Here's why Amazon's global expansion won't come easy

Amazon would like to strengthen its global footprint, but the e-commerce giant faces roadblocks and challenges today that did not exist in the company's formative years.

It's been nearly 27 years since Jeff Bezos founded Amazon, so it's hard to remember a time when Amazon wasn't an e-commerce leviathan and Bezos one of the richest men in the world.

Today, nearly half of American online retail purchases are made via an Amazon order, so the opportunities for growth might seem limited. But the same can't be said beyond U.S. borders as the Seattle-based, online retailer continues to pursue opportunities abroad.

In its early days, Amazon could replicate its domestic offering for continued growth. Today, however, it must grapple with nationalistic politicians and tough local competitors, which make Amazon's global dominance efforts far more difficult.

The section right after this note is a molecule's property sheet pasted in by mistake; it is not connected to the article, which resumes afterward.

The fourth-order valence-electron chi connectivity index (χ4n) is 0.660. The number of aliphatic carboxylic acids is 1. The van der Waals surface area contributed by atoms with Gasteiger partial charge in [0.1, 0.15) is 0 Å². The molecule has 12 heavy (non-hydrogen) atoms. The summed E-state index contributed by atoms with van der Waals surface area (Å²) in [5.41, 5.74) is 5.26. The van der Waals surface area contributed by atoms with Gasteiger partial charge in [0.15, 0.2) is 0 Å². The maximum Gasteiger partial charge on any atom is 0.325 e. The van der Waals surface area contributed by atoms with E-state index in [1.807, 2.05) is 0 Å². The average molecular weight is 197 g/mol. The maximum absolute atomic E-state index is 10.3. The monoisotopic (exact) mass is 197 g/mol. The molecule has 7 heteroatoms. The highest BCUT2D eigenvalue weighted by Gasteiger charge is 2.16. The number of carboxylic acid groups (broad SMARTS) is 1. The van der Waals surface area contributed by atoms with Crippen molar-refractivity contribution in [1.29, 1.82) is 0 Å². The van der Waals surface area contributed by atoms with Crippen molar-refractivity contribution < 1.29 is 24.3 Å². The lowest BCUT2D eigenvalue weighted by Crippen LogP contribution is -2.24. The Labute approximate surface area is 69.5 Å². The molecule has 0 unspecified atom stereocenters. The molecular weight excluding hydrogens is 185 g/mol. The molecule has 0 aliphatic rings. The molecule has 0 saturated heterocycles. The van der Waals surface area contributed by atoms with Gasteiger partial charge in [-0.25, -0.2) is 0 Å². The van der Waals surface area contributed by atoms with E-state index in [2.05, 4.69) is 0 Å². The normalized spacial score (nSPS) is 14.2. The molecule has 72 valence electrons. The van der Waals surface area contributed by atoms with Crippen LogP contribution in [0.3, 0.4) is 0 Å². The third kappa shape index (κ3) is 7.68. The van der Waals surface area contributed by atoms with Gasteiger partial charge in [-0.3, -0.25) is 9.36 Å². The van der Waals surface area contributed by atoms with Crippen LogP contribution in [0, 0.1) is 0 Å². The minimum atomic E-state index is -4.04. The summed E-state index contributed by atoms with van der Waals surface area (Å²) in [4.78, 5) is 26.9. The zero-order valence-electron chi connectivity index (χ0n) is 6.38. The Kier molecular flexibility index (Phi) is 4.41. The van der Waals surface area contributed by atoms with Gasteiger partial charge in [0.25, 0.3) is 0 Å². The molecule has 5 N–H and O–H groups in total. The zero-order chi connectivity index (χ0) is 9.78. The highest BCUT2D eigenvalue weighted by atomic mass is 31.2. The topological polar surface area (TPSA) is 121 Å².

Amazon global expansion faces challenges

So far, Amazon's quest for global dominance is starting at a slow pace.

The fact that the best new opportunities Amazon could find last year were the Netherlands and Sweden -- two tech-savvy countries with roughly the population of New York State and Michigan, respectively -- suggests just how challenging foreign expansion has become.

The Netherlands has shaped up to be a tough fight. Many Dutch consumers have stayed loyal to Bol.com, a homegrown marketplace, according to analysts at Pattern, a global e-commerce consultancy with headquarters in Lehi, Utah. In February, Bol.com drew 83.7 million mobile and desktop visits, compared to 23.6 million on Amazon.nl, Amazon's Netherlands site.